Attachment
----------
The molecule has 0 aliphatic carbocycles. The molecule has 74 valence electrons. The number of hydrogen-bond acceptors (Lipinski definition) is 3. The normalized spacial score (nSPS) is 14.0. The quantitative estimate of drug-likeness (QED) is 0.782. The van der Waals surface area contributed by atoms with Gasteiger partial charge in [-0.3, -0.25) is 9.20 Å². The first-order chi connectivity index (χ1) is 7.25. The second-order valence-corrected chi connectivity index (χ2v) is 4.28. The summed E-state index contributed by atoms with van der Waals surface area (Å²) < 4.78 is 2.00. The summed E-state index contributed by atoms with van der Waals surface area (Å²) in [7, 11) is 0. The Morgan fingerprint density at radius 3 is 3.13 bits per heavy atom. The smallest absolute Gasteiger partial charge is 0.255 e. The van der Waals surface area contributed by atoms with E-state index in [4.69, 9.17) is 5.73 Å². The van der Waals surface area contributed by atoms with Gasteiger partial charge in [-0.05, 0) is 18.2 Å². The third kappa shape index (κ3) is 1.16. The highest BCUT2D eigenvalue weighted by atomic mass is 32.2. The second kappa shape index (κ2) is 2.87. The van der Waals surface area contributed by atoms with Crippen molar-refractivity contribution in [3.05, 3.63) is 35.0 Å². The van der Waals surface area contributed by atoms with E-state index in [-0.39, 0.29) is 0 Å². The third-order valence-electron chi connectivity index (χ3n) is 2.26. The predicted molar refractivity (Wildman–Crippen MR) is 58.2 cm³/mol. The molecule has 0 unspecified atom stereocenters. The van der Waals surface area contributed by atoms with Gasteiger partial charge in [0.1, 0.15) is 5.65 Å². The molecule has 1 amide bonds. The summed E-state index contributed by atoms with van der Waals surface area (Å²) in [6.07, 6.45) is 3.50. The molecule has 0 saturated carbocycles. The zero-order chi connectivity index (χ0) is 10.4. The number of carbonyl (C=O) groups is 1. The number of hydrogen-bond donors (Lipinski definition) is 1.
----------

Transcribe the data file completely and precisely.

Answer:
The molecule has 0 aliphatic carbocycles. The molecule has 74 valence electrons. The number of hydrogen-bond acceptors (Lipinski definition) is 3. The normalized spacial score (nSPS) is 14.0. The quantitative estimate of drug-likeness (QED) is 0.782. The van der Waals surface area contributed by atoms with Gasteiger partial charge in [-0.3, -0.25) is 9.20 Å². The first-order chi connectivity index (χ1) is 7.25. The second-order valence-corrected chi connectivity index (χ2v) is 4.28. The summed E-state index contributed by atoms with van der Waals surface area (Å²) < 4.78 is 2.00. The summed E-state index contributed by atoms with van der Waals surface area (Å²) in [7, 11) is 0. The Morgan fingerprint density at radius 3 is 3.13 bits per heavy atom. The smallest absolute Gasteiger partial charge is 0.255 e. The van der Waals surface area contributed by atoms with E-state index in [4.69, 9.17) is 5.73 Å². The van der Waals surface area contributed by atoms with Gasteiger partial charge in [-0.05, 0) is 18.2 Å². The third kappa shape index (κ3) is 1.16. The highest BCUT2D eigenvalue weighted by atomic mass is 32.2. The second kappa shape index (κ2) is 2.87. The van der Waals surface area contributed by atoms with Crippen molar-refractivity contribution in [3.05, 3.63) is 35.0 Å². The van der Waals surface area contributed by atoms with E-state index in [-0.39, 0.29) is 0 Å². The third-order valence-electron chi connectivity index (χ3n) is 2.26. The predicted molar refractivity (Wildman–Crippen MR) is 58.2 cm³/mol. The molecule has 0 unspecified atom stereocenters. The van der Waals surface area contributed by atoms with Gasteiger partial charge in [0.1, 0.15) is 5.65 Å². The molecule has 1 amide bonds. The summed E-state index contributed by atoms with van der Waals surface area (Å²) in [6.07, 6.45) is 3.50. The molecule has 0 saturated carbocycles. The zero-order chi connectivity index (χ0) is 10.4. The number of carbonyl (C=O) groups is 1. The number of hydrogen-bond donors (Lipinski definition) is 1.